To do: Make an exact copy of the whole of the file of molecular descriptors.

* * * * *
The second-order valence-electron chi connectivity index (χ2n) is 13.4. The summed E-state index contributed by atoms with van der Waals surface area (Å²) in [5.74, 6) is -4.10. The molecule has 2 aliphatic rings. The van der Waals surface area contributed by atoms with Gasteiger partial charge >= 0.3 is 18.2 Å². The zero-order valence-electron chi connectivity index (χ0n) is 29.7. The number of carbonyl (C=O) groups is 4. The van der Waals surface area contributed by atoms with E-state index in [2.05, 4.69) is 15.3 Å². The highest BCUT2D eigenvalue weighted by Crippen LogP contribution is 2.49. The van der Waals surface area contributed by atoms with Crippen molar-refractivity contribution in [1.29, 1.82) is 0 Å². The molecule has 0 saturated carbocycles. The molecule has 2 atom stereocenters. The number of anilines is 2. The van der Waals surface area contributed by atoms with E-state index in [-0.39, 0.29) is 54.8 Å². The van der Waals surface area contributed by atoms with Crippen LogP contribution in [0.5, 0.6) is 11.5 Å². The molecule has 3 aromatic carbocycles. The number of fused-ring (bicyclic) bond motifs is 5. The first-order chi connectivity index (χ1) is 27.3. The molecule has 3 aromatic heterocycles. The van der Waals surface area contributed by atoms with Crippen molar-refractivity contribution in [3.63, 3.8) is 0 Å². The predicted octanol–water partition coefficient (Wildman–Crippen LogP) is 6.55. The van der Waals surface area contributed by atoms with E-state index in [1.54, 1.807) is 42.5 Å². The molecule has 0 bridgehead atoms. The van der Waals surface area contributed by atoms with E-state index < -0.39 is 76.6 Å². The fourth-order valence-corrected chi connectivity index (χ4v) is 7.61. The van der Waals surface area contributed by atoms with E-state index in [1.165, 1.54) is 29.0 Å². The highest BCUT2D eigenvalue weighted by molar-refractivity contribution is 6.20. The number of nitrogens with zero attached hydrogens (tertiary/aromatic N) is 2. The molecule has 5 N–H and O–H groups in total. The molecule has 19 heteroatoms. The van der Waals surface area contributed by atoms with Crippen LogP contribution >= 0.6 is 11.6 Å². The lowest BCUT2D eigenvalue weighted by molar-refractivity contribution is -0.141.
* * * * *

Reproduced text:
The second-order valence-electron chi connectivity index (χ2n) is 13.4. The summed E-state index contributed by atoms with van der Waals surface area (Å²) in [5.74, 6) is -4.10. The molecule has 2 aliphatic rings. The van der Waals surface area contributed by atoms with Gasteiger partial charge >= 0.3 is 18.2 Å². The zero-order valence-electron chi connectivity index (χ0n) is 29.7. The number of carbonyl (C=O) groups is 4. The van der Waals surface area contributed by atoms with E-state index in [2.05, 4.69) is 15.3 Å². The highest BCUT2D eigenvalue weighted by Crippen LogP contribution is 2.49. The van der Waals surface area contributed by atoms with Crippen molar-refractivity contribution in [1.29, 1.82) is 0 Å². The molecule has 0 saturated carbocycles. The molecule has 2 atom stereocenters. The number of anilines is 2. The van der Waals surface area contributed by atoms with E-state index in [-0.39, 0.29) is 54.8 Å². The van der Waals surface area contributed by atoms with Crippen LogP contribution in [0.5, 0.6) is 11.5 Å². The molecule has 3 aromatic carbocycles. The number of fused-ring (bicyclic) bond motifs is 5. The first-order chi connectivity index (χ1) is 27.3. The molecule has 3 aromatic heterocycles. The van der Waals surface area contributed by atoms with Crippen molar-refractivity contribution in [3.63, 3.8) is 0 Å². The predicted octanol–water partition coefficient (Wildman–Crippen LogP) is 6.55. The van der Waals surface area contributed by atoms with E-state index in [1.54, 1.807) is 42.5 Å². The molecule has 0 bridgehead atoms. The van der Waals surface area contributed by atoms with E-state index < -0.39 is 76.6 Å². The fourth-order valence-corrected chi connectivity index (χ4v) is 7.61. The van der Waals surface area contributed by atoms with E-state index in [1.165, 1.54) is 29.0 Å². The highest BCUT2D eigenvalue weighted by molar-refractivity contribution is 6.20. The number of nitrogens with zero attached hydrogens (tertiary/aromatic N) is 2. The molecule has 5 N–H and O–H groups in total. The molecule has 19 heteroatoms. The van der Waals surface area contributed by atoms with Crippen LogP contribution >= 0.6 is 11.6 Å². The lowest BCUT2D eigenvalue weighted by molar-refractivity contribution is -0.141.